TUTWILER — Tallahatchie County General Hospital is in the process of acquiring Tutwiler Clinic. Dr. Ann Brooks, SNJM, and her staff will continue caring for patients, but they will now have support from the hospital and its staff in what Sister Brooks is calling a ‘win-win’ situation. Administrators hope to complete the transition in early November.
“We were running everything ourselves,” said Sister Brooks. She said while she loves her patients and the community, she welcomes help with day-to-day operations and marketing.
“They have already sent someone from their IT department to work on my computer,” she said. The hospital’s communications department designed a new logo and website for the clinic. The website should be online in the coming weeks.
Tutwiler Clinic is a full-time health care clinic for patients in this underserved area of the Mississippi Delta. Thirty staff members, including two nurse practitioners and two physicians, care for the patients from babies to the elderly. The staff includes Sister Joann Blomme, OP, a counselor, Sister Cora Lee Middleton, RN, clinic coordinator, several case workers and even a van driver for patients who need transportation to appointments. Donated equipment allows the staff to perform lab tests, X-rays and EKG tests. Patients pay based on a sliding scale and the care his holistic, not just symptom management.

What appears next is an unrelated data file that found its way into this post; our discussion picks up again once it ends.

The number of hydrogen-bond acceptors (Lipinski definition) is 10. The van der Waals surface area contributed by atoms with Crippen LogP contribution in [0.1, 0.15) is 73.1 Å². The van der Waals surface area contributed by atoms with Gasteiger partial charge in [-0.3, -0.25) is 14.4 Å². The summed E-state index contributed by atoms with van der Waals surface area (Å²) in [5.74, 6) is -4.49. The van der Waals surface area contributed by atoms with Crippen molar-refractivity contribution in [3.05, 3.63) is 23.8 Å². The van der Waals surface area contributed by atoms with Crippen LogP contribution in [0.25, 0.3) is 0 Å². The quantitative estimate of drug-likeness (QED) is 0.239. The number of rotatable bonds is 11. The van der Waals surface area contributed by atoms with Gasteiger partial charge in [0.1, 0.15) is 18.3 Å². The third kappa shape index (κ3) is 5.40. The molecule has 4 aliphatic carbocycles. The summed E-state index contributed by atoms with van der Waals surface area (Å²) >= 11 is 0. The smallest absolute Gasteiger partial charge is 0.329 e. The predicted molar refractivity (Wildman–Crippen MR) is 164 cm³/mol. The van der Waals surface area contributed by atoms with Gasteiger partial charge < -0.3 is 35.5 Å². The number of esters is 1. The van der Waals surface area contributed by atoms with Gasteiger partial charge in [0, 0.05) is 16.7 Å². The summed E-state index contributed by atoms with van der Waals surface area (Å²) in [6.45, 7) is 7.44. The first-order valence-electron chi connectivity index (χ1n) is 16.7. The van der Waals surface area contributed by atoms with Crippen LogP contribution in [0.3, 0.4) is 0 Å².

“Dr. Brooks’ mission is to make everyone responsible for their own health,” said Cindy Herring, co-director of public relations. She told the story of when she had a headache and Dr. Brooks showed her how to use pressure points instead of medications to relieve it. Herring said since learning the technique she has stopped having to take sinus medications.
Three Sisters of the Holy Names of Jesus and Mary joined Sister Anne Brooks, D.O., in opening the Tutwiler Clinic on August 15, 1983. That morning then Bishop William Houck offered the Mass for the Feast of the Assumption at the home of the sisters and then went with them to bless the Clinic. In the 33 years since the Tutwiler Clinic has opened, the staff has logged 253,741 patient visits – 7,289 of those were in 2015 alone.
“We’re never sure what medical problems we’ll see each day, but diabetes and hypertension are always on the list,” said Dr. Brooks. She remembered one patient who came in after a tornado passed through the town in December of 2015. “A thin man, who looked pretty dejected was seated on the treatment table. A blood scab was forming on his head. I sat beside him, resting my arm on his shoulders. ‘What can we do for you today,’ I asked softly. He sat a little taller and then, looking straight at me he said, ‘I came to hug everyone on your staff, because my wife is alive and I’m alive.’ What could I say?” she said as she swallowed hard.
Early in the development of the clinic, Sister Maureen Delaney, SNJM, joined the staff to help with outreach and social concerns. Her work expanded and outgrew the clinic. She ended up founding the Tutwiler Community Education Center, which is still going strong today under new leadership since Sr. Delaney was elected Provincial Superior of her order.
Television shows such as “Good Morning, America” and “Sixty Minutes” aired documentaries in 1990 on Dr. Brooks and the work of the staff at the Clinic, and the ensuing donations from many caring folks helped enlarge the clinic and its scope of services. The clinic still depends on donations to fulfill its mission. Learn more online at www.tutwilerclinic.org.